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Comparative Theology, book by H. H. Pope Shenouda III
35- The spirituality of asking the prayers of the saints
(11) The spirituality of asking the prayers of the saints
(a) Asking the intercession of the saints implies belief in the life to come; belief that the departed are still living and have their work to perform; belief in the constant relationship between heaven and earth, and belief in venerating the saints who are venerated by God Himself.
(b) Intercession is a fellowship of love between the members of the One Body. The Church is the body, Christ is the Head and all of us, whether on earth or in heaven, are members of the One Body. Love, prayers and fellowship are peretually exchanged between the members of the One and same Body. We plead for the departed in our prayers and they intercede for us through their prayers; it is an inseparable relationship.
It is regrettable that people who object to intercession seem adamant to destroy this fellowship. They resist our for the sake of the departed and their prayers or intercessions for us? Does the love relationship between God the Father and every believer contradicts the existence of love relationship between God's children? Did the Lord Jesus Christ not ask the Father: "...that they all may be one, as You, Father, are in Me, and I in You; that they also may be one in Us... that they may be one just as We are one: I in them, and You in Me; that they may be made perfect in one" (John.17: 21, 23)?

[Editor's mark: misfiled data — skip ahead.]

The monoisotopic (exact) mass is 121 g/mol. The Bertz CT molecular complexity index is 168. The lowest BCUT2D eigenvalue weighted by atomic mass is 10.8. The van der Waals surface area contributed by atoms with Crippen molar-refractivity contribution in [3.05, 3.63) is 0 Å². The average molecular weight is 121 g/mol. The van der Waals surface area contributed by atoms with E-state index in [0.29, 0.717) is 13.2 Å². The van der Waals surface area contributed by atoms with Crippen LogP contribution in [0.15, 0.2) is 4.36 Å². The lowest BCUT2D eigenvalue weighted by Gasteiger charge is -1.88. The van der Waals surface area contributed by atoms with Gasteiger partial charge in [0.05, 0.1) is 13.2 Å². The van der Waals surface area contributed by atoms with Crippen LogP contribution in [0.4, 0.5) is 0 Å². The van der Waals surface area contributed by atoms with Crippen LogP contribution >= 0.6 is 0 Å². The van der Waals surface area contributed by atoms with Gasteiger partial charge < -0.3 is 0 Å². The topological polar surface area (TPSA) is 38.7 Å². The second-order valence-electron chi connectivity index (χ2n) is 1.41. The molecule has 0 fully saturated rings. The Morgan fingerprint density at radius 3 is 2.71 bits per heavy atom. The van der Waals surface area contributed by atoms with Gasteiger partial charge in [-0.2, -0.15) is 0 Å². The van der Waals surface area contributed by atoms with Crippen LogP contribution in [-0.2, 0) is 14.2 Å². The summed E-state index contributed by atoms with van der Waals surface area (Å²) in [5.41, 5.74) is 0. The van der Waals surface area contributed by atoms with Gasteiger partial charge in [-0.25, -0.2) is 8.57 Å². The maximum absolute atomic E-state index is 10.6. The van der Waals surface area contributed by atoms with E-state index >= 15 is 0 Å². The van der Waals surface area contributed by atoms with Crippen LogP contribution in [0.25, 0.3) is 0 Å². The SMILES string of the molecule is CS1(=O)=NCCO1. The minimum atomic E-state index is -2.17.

(c) Intercession is beneficial. Whoever denies it loses its benefits and gains nothing in lieu. Those who believe in intercession benefit from the love relationship between them and the saints. They benefit from the mere connection with the souls of those who have departed. They add to their own prayers the more profound and powerful prayers of those abiding in the next world, without any loss on their part.
However, those who deny intercessions of the saints lose this relationship and these prayers without gaining anything in stead. They lose a simple and an uncomplicated belief manifested by those who celebrate the feasts of the saints, visit their churches and ask their prayers. How would they cope with meeting these saints in the next life after, while they have refused to venerate them or ask their prayers and intercessions?
(d) Intercession entails meekness of heart. The person who asks for intercession is a humble person. He is not conceited about his personal relationship with God, but takes the position of the sinner and the weak who requests the intercession of others for his sake, and we have discussed this issue before here on st-takla.org in other pages. Vice versa is he who denies intercession. He might pompously ask: "What is the difference between me and those saints? The relationship between me and God is too strong to need intercession"! He raises himself to the rank of the saints, martyrs and angels.
Those people will be reproached by the Apostle's words: "Pray for us" (Heb.13: 18) and "...praying always with all prayer and supplication in the Spirit, being watchful to this end with all perseverance and supplication for all the saints" (Eph.6: 18).